Top stories in higher ed for Thursday
Lumina Foundation is committed to increasing the proportion of Americans with high-quality degrees, certificates and other credentials to 60 percent by 2025.
May 7, 2020
Biggest Gap Year Ever? Sixteen Percent of High School Seniors Say They’ll Take a Gap Year
Charlotte West, The Hechinger Report/PBS NewsHour
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Faced with uncertainty caused by the coronavirus, more graduating high school seniors are debating whether to take a gap year and delay their college plans.

That raises the question of what all those students might do instead of attending college. Gap years traditionally involve travel abroad, internships, full-time work, or volunteering, which will be off the table if international borders remain closed and jobs prove hard to come by.

Photo: Roberto Cigna
Are Colleges Ready for a Different Kind of Teaching This Fall?
Beth McMurtrie, The Chronicle of Higher Education
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As colleges plan for the next academic year, so much is uncertain, including the continuing threat of COVID-19, the health of campus budgets, and the desire of students to enroll.

But institutions across the country know two things for sure: They don’t want to remain fully online come late August, yet they must prepare for that possibility. Can they create a fall semester that will persuade millions of students to return to college, convinced they’re getting their money’s worth?

Undocumented Students Generated Up to $132 Million in Relief to Colleges—But They Won’t Receive a Dime From the Stimulus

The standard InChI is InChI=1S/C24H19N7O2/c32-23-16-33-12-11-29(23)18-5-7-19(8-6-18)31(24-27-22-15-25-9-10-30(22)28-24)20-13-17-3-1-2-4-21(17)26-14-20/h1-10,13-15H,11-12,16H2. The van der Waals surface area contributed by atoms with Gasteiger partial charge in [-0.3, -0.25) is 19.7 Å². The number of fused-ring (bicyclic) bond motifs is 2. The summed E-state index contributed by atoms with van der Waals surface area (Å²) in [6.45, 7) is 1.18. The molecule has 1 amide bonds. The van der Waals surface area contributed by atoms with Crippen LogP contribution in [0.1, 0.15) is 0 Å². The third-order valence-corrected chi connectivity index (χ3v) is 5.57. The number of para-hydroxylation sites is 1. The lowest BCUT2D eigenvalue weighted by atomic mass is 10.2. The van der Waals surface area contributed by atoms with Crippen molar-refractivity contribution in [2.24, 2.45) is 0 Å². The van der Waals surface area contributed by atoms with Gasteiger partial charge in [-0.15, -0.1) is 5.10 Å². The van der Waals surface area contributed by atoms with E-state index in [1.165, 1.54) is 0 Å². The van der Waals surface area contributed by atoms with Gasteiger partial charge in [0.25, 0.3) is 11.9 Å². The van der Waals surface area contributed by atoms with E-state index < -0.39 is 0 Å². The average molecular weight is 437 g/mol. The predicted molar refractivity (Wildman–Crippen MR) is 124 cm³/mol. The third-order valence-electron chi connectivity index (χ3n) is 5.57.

Viviann Anguiano, Center for American Progress
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"Maya" is an undocumented student enrolled at the University of California Los Angeles (UCLA) as a sociology and labor studies major. Her parents, also undocumented, lost their jobs due to shutdowns caused by the coronavirus pandemic. While their unexpected struggles resemble many families’ across the country right now, her family is not eligible to receive the stimulus checks that the U.S. government is disbursing as part of the CARES Act.

UCLA will soon receive nearly $18 million in emergency aid for students from the U.S. Department of Education. For Maya and other students, accessing a portion of that funding could be the difference between leaving college and completing their degree.

Southern New Hampshire U’s Big Play With Campus-Based Learning
Paul Fain, The Key With Inside Higher Ed
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Southern New Hampshire University (SNHU) made news in April with a broad reboot of its campus-based programs, including slashed tuition and giving students more choice in how they take their courses.

In this podcast, SNHU's Paul LeBlanc discusses what these changes mean for the university and higher education in general.

Hardest-Hit Industries and Job Plans of Workers
Emma Whitford, Inside Higher Ed
Higher Ed Needs a Long-Term Plan for Virtual Learning
James DeVaney, Gideon Shimshon, Matthew Rascoff, and Jeff Maggioncalda, Harvard Business Review
Higher Education During a Pandemic (Part 2)
Nan Travers, The EvoLLLution
Three Ideas to Reduce Educational Disparities Post-Pandemic
Goldie Blumenstyk, The Chronicle of Higher Education
Views: Equitable Exams During COVID-19
Pamela Chui Kadakia and Allan A. Bradshaw, Inside Higher Ed
Better School Counselors, Better Outcomes
Christine Mulhern, EducationNext
Providing Meals, Work Experience
Emily Drabanski, AACC 21st Century Center
Cuomo: Pandemic an Opportunity to Reimagine Education
John Whittaker, The Evening Observer
Vehicles for Higher Education Act Rewrite Narrow as Congress Develops More Aid Packages
Hugh T. Ferguson, National Association of Student Financial Aid Administrators
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